A new rule would relax the complete ban on the use of gadgets such as the iPad, iPhone or BlackBerry on the House floor.
WASHINGTON — The iPad is coming to Capitol Hill.
Tucked into new rules proposed by the incoming House Republican majority is one that could fling the chamber — for good or ill — into the 21st century: Members may use an electronic device on the House floor as long as it doesn’t “impair decorum.”
The new rule would relax the complete ban on the use of gadgets such as the iPad, iPhone or BlackBerry on the House floor. Mobile phones, tablet computers and the burgeoning universe of applications that run on them will be officially available to House members as they conduct business.
Members still may not talk on the phone in the chamber and are supposed to use the devices for official business only, according to a spokesman for the soon-to-be speaker, John Boehner, R-Ohio. But as long as the mute switch is on, lawmakers will be free to tap away.
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“Mr. Boehner has deep respect for the institution and its traditions,” said Brendan Buck, a spokesman for the Republicans. “This is not free license to Skype or pay bills online. But we recognize that people consume information electronically these days. It’s just silly that the House wouldn’t accommodate that.”
The decision represents a vivid concession of old-fashioned tradition to new technology. But while the nation’s lawmakers will be fully plugged in, they will also be in danger of tuning one another out.
As the Emily Post etiquette website states: “Tapping on a handheld device is OK if it’s related to what’s being discussed, but taking care of personal business is unprofessional. “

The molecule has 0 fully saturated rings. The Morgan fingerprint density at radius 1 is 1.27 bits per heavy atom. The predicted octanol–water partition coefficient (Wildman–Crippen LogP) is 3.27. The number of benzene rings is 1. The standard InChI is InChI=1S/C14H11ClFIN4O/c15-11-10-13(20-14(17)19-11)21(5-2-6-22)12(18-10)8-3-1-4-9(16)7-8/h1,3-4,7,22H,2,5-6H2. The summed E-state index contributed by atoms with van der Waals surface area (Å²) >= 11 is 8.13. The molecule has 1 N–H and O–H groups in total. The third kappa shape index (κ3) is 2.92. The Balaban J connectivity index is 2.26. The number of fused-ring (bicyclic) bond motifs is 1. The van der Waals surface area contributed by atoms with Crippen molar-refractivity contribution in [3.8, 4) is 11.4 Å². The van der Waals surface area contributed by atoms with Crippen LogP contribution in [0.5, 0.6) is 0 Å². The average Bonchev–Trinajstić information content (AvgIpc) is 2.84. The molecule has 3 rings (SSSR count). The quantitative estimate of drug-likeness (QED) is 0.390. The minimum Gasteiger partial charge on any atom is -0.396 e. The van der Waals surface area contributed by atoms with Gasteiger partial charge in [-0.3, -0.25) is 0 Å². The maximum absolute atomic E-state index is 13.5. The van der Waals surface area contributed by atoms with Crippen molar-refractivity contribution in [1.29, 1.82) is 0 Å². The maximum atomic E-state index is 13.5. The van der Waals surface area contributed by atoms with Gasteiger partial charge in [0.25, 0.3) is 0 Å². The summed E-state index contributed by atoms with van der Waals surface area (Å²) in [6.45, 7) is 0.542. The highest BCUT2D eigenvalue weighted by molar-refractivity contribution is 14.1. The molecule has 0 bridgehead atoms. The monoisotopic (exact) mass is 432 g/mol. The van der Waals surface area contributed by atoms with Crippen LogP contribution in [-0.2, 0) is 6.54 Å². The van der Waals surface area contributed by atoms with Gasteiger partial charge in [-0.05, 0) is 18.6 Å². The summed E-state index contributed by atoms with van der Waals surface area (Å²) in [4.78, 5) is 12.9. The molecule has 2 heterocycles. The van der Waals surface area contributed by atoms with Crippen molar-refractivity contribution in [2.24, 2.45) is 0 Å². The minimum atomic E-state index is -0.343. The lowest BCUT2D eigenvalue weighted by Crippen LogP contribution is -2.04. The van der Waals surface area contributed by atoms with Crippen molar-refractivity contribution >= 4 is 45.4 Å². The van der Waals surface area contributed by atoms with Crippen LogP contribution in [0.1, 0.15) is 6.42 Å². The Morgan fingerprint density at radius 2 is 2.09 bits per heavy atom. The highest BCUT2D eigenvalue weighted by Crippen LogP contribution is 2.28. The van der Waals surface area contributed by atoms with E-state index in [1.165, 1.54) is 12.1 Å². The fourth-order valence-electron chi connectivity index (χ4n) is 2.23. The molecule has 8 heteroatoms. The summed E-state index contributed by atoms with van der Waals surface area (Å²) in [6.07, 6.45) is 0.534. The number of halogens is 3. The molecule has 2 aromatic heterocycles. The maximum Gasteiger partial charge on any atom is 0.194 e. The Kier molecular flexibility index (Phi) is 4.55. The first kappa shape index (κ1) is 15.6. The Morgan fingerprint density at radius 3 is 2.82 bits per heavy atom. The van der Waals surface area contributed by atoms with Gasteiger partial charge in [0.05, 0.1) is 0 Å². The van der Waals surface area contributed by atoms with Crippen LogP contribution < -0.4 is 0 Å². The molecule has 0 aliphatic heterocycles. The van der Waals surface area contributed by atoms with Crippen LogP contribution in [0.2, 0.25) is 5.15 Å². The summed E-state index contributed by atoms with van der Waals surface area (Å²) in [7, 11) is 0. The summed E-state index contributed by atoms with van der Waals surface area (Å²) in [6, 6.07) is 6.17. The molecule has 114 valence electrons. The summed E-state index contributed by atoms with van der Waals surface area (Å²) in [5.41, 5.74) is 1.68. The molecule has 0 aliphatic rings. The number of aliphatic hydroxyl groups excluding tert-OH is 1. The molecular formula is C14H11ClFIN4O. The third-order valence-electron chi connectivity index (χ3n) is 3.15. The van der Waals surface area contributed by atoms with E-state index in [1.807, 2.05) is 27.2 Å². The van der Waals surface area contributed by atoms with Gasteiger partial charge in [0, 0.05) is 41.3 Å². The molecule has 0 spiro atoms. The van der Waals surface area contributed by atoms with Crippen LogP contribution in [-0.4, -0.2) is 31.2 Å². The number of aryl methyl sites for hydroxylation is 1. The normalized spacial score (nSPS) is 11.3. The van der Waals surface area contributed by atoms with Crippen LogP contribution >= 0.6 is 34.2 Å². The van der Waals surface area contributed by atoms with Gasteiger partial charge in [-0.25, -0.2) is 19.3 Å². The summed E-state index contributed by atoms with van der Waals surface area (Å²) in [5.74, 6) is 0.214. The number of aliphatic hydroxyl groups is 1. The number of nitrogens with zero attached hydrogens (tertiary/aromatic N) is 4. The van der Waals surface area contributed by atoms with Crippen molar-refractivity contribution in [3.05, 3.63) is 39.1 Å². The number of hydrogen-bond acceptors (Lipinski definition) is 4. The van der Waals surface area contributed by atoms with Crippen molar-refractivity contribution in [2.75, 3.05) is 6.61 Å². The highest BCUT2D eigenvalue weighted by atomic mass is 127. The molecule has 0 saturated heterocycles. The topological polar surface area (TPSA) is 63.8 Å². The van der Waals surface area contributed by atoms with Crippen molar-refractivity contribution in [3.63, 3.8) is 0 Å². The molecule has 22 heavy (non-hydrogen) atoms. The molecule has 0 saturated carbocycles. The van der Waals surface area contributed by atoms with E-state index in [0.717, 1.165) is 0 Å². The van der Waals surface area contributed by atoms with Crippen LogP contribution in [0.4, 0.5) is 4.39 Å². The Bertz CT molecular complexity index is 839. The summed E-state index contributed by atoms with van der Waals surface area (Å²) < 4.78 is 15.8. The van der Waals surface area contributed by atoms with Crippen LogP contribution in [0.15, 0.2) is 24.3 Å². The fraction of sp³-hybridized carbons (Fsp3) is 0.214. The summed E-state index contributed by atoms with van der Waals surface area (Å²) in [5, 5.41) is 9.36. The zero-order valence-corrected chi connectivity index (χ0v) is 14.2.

Mobile technology has already started to sneak onto the floors of the House and the Senate. While the rules of the 111th Congress officially banned iPads and other devices from the floor, there has been a “wink and a nod” approach to a lawmaker who takes furtive glances at his BlackBerry, according to a senior Republican aide.
That was obvious last week, when Sen. John Kerry, D-Mass., was seen, head down, tapping out messages as he sat directly behind Sen. Arlen Specter, D-Pa., who was giving his farewell address.
In the Senate, a leadership aide said no changes were planned, but the rules committee could look into loosening the rules.
The new rules in the House, first reported by Nancy Scola of techPresident.com, will be clarified next month in a document called the Speaker’s Announced Policies. For example, Buck, the Republican spokesman, said the use of the ubiquitous white iPod earphones would probably not be allowed.
The intent, he said, was to let lawmakers look up the text of a bill, check a fact or keep up on the news. Their advisers could also send them important messages. And, especially with the iPad’s bigger screen, lawmakers could abandon paper copies of bills in favor of electronic versions.